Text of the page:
- Climate risk shocks could spread throughout the financial system, notably in the event of a disorderly green transition
- Financial market losses from abruptly repricing climate risks could affect investment funds and insurers as well as trigger corporate defaults and credit losses for banks
- Macroprudential and microprudential policies should work in tandem to mitigate systemic risk
The European Central Bank (ECB) and the European Systemic Risk Board (ESRB) today published a joint report on how climate shocks can affect the European financial system. The findings show that climate risks can quickly spread and harm companies and banks alike. The report adds further evidence on the systemic nature of climate risks and provides a foundation for a macroprudential policy response.
The report identifies several amplifiers of climate risk across the financial system. Transition risks may be magnified because of economic and financial linkages between and across banks and companies. For example, a surge in carbon prices could increase the likelihood that the default of one company leads to the default of another. While this particularly applies to high-carbon companies, it could also affect their less carbon-intensive counterparties.
Meanwhile, interdependent natural hazards – such as water stress, heat stress and wildfires – can amplify physical climate risk, as they can cluster together and exacerbate each other. Market dynamics can also magnify the financial impact of physical risks. For example, a climate shock could lead to a sudden reassessment of climate risk pricing, thereby causing fire sales, where financial institutions – especially those with overlapping portfolios – quickly sell a large number of exposed assets at the same time at distressed prices.
Scenario analysis suggests that climate risks might take shape in the financial system in a specific order. First, unforeseen climate shocks could have an abrupt impact on market prices, initially hitting the portfolios of investment funds, pension funds and insurance companies. Second, this sudden repricing could cause companies to default, resulting in losses for exposed banks. In a disorderly transition scenario, marked by an immediate and substantial increase in carbon prices, respective market losses of insurers and investment funds could potentially amount to 3% and 25% on stress-tested assets in the near term. An orderly transition towards net zero by 2050 could soften such shocks and alleviate the fallout for companies and banks, reducing the probability of corporate defaults by around 13-20% in 2050 compared with today’s policies. It would also lessen credit losses for banks.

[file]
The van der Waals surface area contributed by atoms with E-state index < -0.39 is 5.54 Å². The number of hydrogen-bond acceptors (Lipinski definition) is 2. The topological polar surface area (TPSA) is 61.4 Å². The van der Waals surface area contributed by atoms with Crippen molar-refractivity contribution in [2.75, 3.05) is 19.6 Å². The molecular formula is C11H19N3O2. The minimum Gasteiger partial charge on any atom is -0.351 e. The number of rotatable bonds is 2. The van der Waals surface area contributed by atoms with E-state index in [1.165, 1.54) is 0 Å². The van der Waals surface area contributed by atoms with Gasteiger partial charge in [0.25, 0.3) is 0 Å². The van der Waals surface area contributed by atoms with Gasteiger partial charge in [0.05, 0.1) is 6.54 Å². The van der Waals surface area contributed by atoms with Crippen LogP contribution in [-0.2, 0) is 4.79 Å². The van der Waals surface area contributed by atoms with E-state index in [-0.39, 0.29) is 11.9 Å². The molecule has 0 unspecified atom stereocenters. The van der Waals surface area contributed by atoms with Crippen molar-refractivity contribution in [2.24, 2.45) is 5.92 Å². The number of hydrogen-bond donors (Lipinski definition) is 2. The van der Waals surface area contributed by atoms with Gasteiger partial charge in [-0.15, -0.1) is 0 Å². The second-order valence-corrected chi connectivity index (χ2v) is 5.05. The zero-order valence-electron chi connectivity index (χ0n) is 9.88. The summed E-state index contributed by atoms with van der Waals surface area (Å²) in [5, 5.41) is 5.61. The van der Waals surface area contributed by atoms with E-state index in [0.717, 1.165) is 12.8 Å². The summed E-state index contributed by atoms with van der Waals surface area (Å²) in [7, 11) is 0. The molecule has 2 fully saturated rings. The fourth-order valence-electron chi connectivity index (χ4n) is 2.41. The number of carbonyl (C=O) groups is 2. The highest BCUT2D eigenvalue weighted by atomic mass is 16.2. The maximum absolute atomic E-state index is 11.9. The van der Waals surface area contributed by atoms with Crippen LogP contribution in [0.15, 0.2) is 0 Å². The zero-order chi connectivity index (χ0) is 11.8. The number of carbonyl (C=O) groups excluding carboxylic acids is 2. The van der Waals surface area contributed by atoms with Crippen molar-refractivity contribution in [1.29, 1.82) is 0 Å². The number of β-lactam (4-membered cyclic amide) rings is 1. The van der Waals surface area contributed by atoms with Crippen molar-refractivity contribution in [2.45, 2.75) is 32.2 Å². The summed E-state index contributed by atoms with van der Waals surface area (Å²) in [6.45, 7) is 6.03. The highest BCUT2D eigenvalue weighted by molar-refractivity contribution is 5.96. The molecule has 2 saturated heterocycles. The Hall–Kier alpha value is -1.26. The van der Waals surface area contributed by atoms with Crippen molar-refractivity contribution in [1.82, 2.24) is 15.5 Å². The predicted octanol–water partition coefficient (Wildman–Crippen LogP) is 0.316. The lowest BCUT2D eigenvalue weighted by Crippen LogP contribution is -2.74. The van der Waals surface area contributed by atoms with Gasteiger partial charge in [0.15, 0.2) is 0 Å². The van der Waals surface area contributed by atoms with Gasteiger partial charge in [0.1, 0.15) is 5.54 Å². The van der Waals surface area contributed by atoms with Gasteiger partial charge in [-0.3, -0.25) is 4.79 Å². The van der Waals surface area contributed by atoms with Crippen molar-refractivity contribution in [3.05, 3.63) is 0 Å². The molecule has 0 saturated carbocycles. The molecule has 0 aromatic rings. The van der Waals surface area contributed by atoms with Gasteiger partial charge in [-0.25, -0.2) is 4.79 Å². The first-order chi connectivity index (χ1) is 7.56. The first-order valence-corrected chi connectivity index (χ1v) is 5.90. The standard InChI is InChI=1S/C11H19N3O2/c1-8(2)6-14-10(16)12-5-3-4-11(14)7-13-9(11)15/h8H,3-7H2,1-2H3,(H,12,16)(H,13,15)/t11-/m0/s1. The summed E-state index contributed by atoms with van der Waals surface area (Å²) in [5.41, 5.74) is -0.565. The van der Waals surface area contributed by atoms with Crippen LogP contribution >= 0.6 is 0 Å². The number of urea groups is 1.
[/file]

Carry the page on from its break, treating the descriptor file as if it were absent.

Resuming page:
The report assesses the scope for macroprudential policies as part of a broader policy response to address the financial impact of climate change. It presents the case for adapting existing instruments, notably systemic risk buffers or concentration thresholds. Such measures could complement efforts at the microprudential level, such as the ECB’s supervisory climate agenda including the ongoing thematic review of climate risks and the 2022 climate risk stress test.
The report builds on two previous ECB/ESRB reports on climate risk. It is part of the ECB-wide climate agenda that details all our ongoing climate-related work, including efforts to enhance the assessment of climate risks. This work includes an update of the 2021 economy-wide climate stress test as well as the continuous monitoring of climate risk in the financial system.
 See “Climate-related risk and financial stability”, ECB/ESRB, July 2021, and “Positively green: Measuring climate change risks to financial stability”, ECB/ESRB, June 2020.